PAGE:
|On April 4, 1968, I was in a barbershop late in the day. My father took me for a haircut and while I was waiting, a bulletin came in on the news to explain that Reverend Martin Luther King Jr. had been killed. I was only 14 years old. What I remember the most was that my dad said “why can’t people just vote against someone? Why do they have to kill anyone?” That is a good question even today.|
When I later visited the tombstone of Dr. King it was a very solemn
experience for me. To think for a minute about the causes that he stood for, and how much courage he had, especially to stand up for people who could not defend themselves, is amazing.
Not everyone was so excited. I taught Management at the University
of Dallas for 19 years before my stroke hit me. It was only two years ago
that the school decided to observe the holiday. It is also true that President Ronald Reagan was opposed to the holiday, claiming that if we have any more, why do people need to go to work? On the floor of the U.S. Senate, without evidence, Jesse Helms claimed that King was a communist supporter. When asked, Reagan said “we will know in about 35 years won’t we,” talking about when the ceremonial capsule would be unsealed. However, under pressure, Reagan capitulated in the final months of 1983. He sat on the White House lawn and signed a bill establishing a federal holiday for a man he had spent the previous two decades opposing. What did they do? They sang “We Shall Overcome,” which was very appropriate for the occasion.
It is impossible to cover everything he did, and what he was, in this
space. Dr. King was known as an activist and minister who promoted and
organized nonviolent protests. He played a pivotal role in advancing civil
rights in America. Dr. King won a Nobel Peace Prize for his efforts to fight
racial inequality in a non-violent matter.
While he is most famous for his “I Have a Dream” speech, it was the
letter from the Birmingham Jail that is more memorable. If you have never read it, you can find it in many different sources. The letter demonstrates his command of figurative language. He used a strong call to action tone both in writing and speaking. You cannot ignore how he turned the non-violent protests around in America and showed people how to lead in a different, but stronger way. Unfortunately, some supporters did exactly what King did not want to do, by resorting to violence in streets.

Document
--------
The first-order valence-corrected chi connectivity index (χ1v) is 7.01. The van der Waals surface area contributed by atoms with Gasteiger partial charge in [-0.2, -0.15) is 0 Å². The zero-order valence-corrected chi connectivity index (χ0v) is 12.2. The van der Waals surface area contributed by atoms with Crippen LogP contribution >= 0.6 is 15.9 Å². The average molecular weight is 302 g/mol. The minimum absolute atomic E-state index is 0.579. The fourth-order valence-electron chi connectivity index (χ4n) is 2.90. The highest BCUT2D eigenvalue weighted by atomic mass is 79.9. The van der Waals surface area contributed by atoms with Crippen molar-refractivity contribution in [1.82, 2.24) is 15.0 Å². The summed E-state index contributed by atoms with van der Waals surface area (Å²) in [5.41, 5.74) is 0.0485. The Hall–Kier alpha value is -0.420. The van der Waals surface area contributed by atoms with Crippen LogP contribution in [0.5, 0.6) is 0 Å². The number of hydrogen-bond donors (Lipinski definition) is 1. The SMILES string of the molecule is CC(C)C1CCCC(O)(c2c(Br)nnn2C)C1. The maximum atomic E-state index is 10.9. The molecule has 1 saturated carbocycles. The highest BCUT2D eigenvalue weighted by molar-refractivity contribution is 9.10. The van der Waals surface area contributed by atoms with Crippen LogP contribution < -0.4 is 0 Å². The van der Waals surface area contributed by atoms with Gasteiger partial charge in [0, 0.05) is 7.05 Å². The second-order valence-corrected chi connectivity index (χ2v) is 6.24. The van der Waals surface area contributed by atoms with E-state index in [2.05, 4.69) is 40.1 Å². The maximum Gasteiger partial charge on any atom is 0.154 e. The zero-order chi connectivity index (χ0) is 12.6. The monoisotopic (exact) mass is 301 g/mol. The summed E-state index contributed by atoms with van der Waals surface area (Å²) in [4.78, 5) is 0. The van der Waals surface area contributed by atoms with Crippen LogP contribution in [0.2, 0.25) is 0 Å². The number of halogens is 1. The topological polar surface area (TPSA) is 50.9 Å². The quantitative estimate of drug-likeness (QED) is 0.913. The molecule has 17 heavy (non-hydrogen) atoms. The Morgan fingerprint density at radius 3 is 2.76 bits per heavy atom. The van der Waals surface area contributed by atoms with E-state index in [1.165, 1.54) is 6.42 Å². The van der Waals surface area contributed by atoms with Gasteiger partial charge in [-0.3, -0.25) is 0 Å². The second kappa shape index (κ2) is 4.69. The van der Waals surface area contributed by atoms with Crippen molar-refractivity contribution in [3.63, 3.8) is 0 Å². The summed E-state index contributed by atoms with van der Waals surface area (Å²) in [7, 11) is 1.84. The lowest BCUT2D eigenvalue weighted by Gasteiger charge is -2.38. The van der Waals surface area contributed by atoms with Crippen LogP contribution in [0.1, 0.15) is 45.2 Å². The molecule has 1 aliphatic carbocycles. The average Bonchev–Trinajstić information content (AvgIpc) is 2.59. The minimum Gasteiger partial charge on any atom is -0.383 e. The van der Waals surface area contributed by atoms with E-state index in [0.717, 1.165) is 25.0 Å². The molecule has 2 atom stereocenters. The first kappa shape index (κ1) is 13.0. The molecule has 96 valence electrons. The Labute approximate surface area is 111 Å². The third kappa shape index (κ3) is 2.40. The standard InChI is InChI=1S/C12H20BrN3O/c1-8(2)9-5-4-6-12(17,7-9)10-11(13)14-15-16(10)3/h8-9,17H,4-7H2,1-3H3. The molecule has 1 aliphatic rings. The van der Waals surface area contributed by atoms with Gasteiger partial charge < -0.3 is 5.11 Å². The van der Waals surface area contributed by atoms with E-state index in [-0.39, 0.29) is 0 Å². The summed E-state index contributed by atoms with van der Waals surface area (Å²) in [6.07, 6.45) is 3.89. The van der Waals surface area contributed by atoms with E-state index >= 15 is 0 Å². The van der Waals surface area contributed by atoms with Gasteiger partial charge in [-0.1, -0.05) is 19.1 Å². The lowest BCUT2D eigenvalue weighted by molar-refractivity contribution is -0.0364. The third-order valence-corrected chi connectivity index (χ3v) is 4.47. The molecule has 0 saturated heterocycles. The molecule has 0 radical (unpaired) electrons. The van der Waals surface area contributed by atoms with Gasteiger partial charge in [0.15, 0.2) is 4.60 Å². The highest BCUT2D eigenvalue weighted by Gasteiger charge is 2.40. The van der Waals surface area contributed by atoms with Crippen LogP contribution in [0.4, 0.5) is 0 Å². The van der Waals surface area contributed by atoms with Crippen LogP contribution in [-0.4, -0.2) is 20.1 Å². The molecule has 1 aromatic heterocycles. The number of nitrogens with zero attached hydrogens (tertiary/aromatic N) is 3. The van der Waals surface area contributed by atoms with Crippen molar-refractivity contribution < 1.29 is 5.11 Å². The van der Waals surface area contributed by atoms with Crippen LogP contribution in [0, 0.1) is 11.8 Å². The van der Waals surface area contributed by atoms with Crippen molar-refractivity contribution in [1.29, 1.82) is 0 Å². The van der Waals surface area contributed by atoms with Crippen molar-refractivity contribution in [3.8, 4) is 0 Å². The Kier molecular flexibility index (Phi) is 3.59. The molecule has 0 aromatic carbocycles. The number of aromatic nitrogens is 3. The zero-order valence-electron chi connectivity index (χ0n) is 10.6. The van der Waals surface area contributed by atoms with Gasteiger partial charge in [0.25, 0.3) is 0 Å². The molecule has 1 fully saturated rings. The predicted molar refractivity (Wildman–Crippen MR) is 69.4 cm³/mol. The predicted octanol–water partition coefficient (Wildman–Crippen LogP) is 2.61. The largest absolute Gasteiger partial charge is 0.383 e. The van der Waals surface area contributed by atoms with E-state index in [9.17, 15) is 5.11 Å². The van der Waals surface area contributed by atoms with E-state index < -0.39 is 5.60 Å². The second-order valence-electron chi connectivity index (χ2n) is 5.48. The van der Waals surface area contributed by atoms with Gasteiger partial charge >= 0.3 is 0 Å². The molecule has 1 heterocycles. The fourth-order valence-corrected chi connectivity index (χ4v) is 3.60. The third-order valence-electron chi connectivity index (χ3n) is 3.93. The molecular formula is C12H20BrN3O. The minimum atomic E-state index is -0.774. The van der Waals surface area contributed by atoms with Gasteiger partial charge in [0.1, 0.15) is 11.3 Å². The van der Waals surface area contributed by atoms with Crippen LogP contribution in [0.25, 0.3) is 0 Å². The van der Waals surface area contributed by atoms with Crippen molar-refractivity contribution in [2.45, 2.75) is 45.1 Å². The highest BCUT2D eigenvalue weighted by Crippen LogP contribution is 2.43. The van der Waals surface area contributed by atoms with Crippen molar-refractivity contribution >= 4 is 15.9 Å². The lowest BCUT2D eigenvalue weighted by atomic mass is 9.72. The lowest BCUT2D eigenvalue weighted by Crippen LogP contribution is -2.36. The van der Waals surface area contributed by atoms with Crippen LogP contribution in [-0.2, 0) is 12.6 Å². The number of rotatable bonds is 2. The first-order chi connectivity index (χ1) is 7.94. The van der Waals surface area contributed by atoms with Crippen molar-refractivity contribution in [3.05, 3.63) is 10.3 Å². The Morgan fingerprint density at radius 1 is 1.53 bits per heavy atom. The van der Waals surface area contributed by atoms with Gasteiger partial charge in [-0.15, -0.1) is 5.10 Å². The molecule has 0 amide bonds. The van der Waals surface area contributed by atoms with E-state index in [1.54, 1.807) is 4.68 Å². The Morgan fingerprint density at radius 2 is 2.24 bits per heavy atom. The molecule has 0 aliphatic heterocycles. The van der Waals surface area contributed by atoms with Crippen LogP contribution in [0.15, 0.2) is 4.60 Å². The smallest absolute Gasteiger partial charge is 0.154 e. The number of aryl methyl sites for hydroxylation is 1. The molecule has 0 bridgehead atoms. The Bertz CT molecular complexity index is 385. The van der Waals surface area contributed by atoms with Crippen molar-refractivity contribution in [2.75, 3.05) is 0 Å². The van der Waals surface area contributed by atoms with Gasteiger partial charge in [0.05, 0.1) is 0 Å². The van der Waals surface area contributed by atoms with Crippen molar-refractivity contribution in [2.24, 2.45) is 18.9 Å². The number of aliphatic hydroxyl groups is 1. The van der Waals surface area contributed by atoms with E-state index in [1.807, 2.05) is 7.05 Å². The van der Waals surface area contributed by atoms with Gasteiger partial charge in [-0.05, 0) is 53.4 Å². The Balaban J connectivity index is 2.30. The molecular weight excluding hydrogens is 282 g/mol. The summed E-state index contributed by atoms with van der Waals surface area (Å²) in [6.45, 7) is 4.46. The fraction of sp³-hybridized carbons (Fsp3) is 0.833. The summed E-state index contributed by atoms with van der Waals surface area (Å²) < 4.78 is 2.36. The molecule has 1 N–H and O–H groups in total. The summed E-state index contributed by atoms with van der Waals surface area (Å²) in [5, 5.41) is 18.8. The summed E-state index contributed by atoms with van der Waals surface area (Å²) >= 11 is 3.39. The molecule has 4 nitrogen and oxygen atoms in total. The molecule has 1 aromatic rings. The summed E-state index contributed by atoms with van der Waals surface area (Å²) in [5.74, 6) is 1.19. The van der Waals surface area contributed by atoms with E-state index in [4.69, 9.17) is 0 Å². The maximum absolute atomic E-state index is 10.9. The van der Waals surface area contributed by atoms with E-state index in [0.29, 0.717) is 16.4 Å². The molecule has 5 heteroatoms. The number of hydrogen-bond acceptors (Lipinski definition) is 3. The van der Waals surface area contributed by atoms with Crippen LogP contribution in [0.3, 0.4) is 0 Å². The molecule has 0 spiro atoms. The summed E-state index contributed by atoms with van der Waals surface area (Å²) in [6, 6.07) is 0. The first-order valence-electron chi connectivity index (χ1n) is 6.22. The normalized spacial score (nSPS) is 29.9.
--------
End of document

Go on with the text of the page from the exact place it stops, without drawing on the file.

In “The March on Washington” in 1963, Dr. King helped lead over
200,000 people to the Lincoln Memorial overlooking the Washington
Monument. The King march was organized by him and groups of civil rights, labor, and religious organizations. The purpose was to gain civil and economic equality for African-Americans (then, called Negros). It was the strongest call ever to put an end to racism. His march was crucial in helping to pass the Civil Rights Act, which outlawed discrimination based on race, color, religion, sex, or national origin.
Dr. King also was famous for the Montgomery Bus Boycott and Birmingham Campaign. As a leader of the Southern Christian Leadership
Conference, he brought many new ideas for which had never been publicly expressed. He was also the youngest person to win the Nobel Peace Prize.
History tells us that the assassin of Dr. King in Memphis was James
Earl Ray. You can see the photos taken on the balcony when King was shot. Among them is the Reverend Jesse Jackson and others who pointed up to that floor of the motel. Yet before his death, the family claimed otherwise. They said that James Earl Ray did not kill Martin Luther King. “It pains my heart,” said Bernice King, “that James Earl Ray had to spend his life in prison paying for things he didn’t do.”
Until her own death in 2006, Coretta Scott King, was very clear that she believed that a conspiracy led to the assassination. Her family filed a civil suit in 1999 to turn more information publicly, and a jury ruled that the local, state, and federal governments were liable for King’s death.
The low point in his career was plagiarism. While working on his
dissertation for his doctorate at Boston University, he heavily relied on
another author who had done research on the topic. An academic
committee later found that over half of King’s work was plagiarized yet
would not revoke his doctorate. Since he was dead by that time, a review
panel said the action would serve no purpose. The committee found that the dissertation still “makes an intelligent contribution to scholarship.”
In the week when I wrote this blog, a group of men at BIND (Brain
Injury Network of Dallas) discussed the topic about “how the world would be different if they were never born.” The idea came from the story about George Bailey in the movie “It’s a Wonderful Life.” We can see that there is no question about how the world would be different without Dr. King.
My view is that the passage of the 1964 Civil Rights Act would have been
extremely slow. The leadership of the non-violent movement would have
been in shambles. We would not have experienced his oratory, which was best anyone would have wanted. His murder was senseless. But, like
martyrs before and after him, the contributions are timeless.
That is why we honor him today with this holiday.